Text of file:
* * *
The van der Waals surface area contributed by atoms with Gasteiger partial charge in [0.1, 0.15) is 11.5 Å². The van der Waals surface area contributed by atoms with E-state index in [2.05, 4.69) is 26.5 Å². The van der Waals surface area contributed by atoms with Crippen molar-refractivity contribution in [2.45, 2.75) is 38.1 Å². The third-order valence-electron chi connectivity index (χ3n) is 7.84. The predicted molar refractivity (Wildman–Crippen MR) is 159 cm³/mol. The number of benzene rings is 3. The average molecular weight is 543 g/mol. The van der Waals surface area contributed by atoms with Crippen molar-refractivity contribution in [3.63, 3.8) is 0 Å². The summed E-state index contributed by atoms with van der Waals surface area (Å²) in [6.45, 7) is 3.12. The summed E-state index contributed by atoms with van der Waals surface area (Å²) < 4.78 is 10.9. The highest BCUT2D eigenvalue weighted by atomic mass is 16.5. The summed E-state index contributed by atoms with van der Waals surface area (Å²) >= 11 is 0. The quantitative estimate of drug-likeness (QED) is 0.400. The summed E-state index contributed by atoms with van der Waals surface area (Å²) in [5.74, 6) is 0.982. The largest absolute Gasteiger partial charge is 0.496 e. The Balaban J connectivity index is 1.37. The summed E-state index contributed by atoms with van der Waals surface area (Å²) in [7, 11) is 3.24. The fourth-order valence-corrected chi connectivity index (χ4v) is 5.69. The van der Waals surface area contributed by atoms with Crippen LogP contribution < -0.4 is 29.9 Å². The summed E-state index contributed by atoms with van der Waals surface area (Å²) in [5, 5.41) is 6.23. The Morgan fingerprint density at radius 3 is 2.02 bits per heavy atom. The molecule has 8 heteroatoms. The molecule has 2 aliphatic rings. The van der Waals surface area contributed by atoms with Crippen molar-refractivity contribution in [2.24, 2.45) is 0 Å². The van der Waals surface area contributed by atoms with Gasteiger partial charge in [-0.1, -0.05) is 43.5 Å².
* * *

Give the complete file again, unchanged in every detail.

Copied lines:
The van der Waals surface area contributed by atoms with Gasteiger partial charge in [0.1, 0.15) is 11.5 Å². The van der Waals surface area contributed by atoms with E-state index in [2.05, 4.69) is 26.5 Å². The van der Waals surface area contributed by atoms with Crippen molar-refractivity contribution in [2.45, 2.75) is 38.1 Å². The third-order valence-electron chi connectivity index (χ3n) is 7.84. The predicted molar refractivity (Wildman–Crippen MR) is 159 cm³/mol. The number of benzene rings is 3. The average molecular weight is 543 g/mol. The van der Waals surface area contributed by atoms with Crippen molar-refractivity contribution in [3.63, 3.8) is 0 Å². The summed E-state index contributed by atoms with van der Waals surface area (Å²) in [6.45, 7) is 3.12. The summed E-state index contributed by atoms with van der Waals surface area (Å²) < 4.78 is 10.9. The highest BCUT2D eigenvalue weighted by atomic mass is 16.5. The summed E-state index contributed by atoms with van der Waals surface area (Å²) >= 11 is 0. The quantitative estimate of drug-likeness (QED) is 0.400. The summed E-state index contributed by atoms with van der Waals surface area (Å²) in [5.74, 6) is 0.982. The largest absolute Gasteiger partial charge is 0.496 e. The Balaban J connectivity index is 1.37. The summed E-state index contributed by atoms with van der Waals surface area (Å²) in [7, 11) is 3.24. The fourth-order valence-corrected chi connectivity index (χ4v) is 5.69. The van der Waals surface area contributed by atoms with Crippen LogP contribution < -0.4 is 29.9 Å². The summed E-state index contributed by atoms with van der Waals surface area (Å²) in [5, 5.41) is 6.23. The Morgan fingerprint density at radius 3 is 2.02 bits per heavy atom. The molecule has 8 heteroatoms. The molecule has 2 aliphatic rings. The van der Waals surface area contributed by atoms with Crippen molar-refractivity contribution in [2.24, 2.45) is 0 Å². The van der Waals surface area contributed by atoms with Gasteiger partial charge in [-0.1, -0.05) is 43.5 Å².